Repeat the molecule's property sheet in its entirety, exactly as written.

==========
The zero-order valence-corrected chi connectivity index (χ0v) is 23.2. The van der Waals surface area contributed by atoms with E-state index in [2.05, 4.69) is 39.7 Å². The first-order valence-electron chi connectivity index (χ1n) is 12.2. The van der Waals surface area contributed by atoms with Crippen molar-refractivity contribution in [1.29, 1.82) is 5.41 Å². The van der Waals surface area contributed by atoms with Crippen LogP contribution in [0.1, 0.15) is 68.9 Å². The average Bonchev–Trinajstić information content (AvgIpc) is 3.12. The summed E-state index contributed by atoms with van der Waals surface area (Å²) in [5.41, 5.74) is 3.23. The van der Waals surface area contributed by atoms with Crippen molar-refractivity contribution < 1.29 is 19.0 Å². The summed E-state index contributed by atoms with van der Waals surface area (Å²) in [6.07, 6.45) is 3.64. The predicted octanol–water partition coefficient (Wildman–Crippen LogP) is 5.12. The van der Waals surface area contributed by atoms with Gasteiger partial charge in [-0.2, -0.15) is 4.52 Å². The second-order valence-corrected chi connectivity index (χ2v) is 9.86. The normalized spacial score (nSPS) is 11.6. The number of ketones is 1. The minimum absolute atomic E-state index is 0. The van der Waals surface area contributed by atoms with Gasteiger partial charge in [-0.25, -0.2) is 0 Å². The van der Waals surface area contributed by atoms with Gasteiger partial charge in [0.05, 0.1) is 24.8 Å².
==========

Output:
The zero-order valence-corrected chi connectivity index (χ0v) is 23.2. The van der Waals surface area contributed by atoms with E-state index in [2.05, 4.69) is 39.7 Å². The first-order valence-electron chi connectivity index (χ1n) is 12.2. The van der Waals surface area contributed by atoms with Crippen molar-refractivity contribution in [1.29, 1.82) is 5.41 Å². The van der Waals surface area contributed by atoms with Crippen LogP contribution in [0.1, 0.15) is 68.9 Å². The average Bonchev–Trinajstić information content (AvgIpc) is 3.12. The summed E-state index contributed by atoms with van der Waals surface area (Å²) in [5.41, 5.74) is 3.23. The van der Waals surface area contributed by atoms with Crippen molar-refractivity contribution < 1.29 is 19.0 Å². The summed E-state index contributed by atoms with van der Waals surface area (Å²) in [6.07, 6.45) is 3.64. The predicted octanol–water partition coefficient (Wildman–Crippen LogP) is 5.12. The van der Waals surface area contributed by atoms with Gasteiger partial charge in [-0.2, -0.15) is 4.52 Å². The second-order valence-corrected chi connectivity index (χ2v) is 9.86. The normalized spacial score (nSPS) is 11.6. The number of ketones is 1. The minimum absolute atomic E-state index is 0. The van der Waals surface area contributed by atoms with Gasteiger partial charge in [-0.25, -0.2) is 0 Å². The van der Waals surface area contributed by atoms with Gasteiger partial charge in [0.05, 0.1) is 24.8 Å².